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Voss v. Voss

Decided: October 16, 1950.

EMIL VOSS, PLAINTIFF-APPELLANT,
v.
MABEL VOSS, DEFENDANT-RESPONDENT



On appeal from the Superior Court, Chancery Division.

For affirmance -- Chief Justice Vanderbilt, and Justices Case, Heher, Oliphant, Wachenfeld, Burling and Ackerson. For reversal -- None. The opinion of the court was delivered by Oliphant, J.

Oliphant

This is a matrimonial case in which plaintiff appeals from a dismissal of his complaint whereunder he sought a divorce from the defendant on the ground of desertion. Certification to the Superior Court, Chancery Division, was petitioned for and granted.

The defendant was served personally with process but she filed no answer or other response nor did she appear in the suit.

Plaintiff's proof showed that the parties were married January 26, 1914; that the defendant deserted the petitioner in April of 1927; and that both plaintiff and defendant were residents and domiciled in this State from the date of their marriage to March, 1948. At that time the plaintiff moved

to Hillburn, in the State of New York, the defendant remaining a resident of this State. It will thus be seen that a nonresident husband sought a divorce under our statute from a resident wife on the ground of her wilful, obstinate and continued desertion, basing his right therefor upon her domicile here to support jurisdiction.

We are in accord with the determination of the Advisory Master that the issue was not one within the jurisdiction of our courts.

This action was brought under R.S. 2:50-10, par. (a):

"When, at the time the cause of action arose, either party was a bona fide resident of this state, and has continued so to be down to the time of the commencement of the suit, except that no suit for absolute divorce shall be commenced for any cause other than adultery, unless one of the parties has been for the two years next preceding the commencement of the suit a bona fide resident of this state."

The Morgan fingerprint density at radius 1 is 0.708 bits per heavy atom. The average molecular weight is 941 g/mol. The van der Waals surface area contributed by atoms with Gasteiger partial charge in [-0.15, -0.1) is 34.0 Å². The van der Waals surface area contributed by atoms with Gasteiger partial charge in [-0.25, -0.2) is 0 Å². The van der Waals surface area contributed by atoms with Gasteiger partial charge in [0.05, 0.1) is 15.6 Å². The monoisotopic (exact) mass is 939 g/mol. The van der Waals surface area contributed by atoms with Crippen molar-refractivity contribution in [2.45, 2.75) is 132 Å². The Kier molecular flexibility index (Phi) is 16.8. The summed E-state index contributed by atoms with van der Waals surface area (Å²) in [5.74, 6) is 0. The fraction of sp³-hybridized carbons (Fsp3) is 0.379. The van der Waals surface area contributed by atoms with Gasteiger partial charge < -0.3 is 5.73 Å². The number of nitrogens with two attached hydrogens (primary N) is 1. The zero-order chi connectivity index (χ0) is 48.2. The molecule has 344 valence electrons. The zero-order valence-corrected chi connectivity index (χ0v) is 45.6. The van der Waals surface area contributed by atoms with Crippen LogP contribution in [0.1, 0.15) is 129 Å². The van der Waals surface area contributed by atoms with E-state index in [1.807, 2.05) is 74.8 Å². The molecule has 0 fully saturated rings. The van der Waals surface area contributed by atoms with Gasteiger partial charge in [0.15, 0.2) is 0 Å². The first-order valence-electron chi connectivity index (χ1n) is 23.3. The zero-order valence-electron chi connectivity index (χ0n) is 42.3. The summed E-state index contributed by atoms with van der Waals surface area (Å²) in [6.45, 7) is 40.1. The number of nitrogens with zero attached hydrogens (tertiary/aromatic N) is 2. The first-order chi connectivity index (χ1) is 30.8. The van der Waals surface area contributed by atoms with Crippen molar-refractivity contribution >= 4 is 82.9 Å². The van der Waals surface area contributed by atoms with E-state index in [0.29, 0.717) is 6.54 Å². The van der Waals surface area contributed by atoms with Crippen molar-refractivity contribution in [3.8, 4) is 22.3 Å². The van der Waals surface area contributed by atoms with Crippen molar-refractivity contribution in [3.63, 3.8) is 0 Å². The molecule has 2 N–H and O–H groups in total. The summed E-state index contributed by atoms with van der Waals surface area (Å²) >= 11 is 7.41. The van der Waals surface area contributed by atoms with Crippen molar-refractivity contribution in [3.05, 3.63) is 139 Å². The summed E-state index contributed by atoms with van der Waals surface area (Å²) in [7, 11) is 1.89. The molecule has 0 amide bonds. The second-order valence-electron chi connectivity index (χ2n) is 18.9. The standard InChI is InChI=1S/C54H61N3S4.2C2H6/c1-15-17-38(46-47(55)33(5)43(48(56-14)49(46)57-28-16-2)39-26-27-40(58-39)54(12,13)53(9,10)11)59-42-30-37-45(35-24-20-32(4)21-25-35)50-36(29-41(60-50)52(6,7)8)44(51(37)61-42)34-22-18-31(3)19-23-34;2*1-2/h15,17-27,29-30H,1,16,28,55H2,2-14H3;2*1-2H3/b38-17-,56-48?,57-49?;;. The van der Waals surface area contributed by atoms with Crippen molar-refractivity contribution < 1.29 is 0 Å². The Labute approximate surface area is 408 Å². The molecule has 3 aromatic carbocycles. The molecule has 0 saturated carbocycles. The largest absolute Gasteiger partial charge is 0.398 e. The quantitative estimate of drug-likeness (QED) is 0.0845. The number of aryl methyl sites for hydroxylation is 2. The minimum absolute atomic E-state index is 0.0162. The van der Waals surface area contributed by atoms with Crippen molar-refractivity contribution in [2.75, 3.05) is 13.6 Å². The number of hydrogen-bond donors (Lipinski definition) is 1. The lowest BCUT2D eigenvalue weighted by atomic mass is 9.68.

Both parties were domiciled in this State not only at the time of the wife's desertion in April, 1927, but until the husband moved to New York in March, 1948. They were both residents of New Jersey when the cause of action arose in 1929 and the first jurisdictional prerequisite was met. But the second prerequisite of continued bona fide residence in New Jersey preceding the commencement of the suit by one of the parties has not been established.

In every suit for divorce it becomes necessary to ascertain, in order for the court to acquire jurisdiction, the situs of the status or res. In the absence of a marital offense by the husband or unless the wife acquires a domicile elsewhere by his acquiescence or consent, or by such misconduct inimical to the union as justifies her in selecting another, the matrimonial domicile of the wife merges with that of the husband. Rinaldi v. Rinaldi, 94 N.J. Eq. 14 (Ch. 1922); Webb v. Webb, 13 N.J. Misc. 439 (Ch. 1934); Heimler v. Heimler, 129 N.J. Eq. 497 (E. & A. 1941); Shepherd v. Ward, 5 N.J. 92 (1950).

The words " bona fide resident" as used in the statute are synonymous with domicile and mean ...


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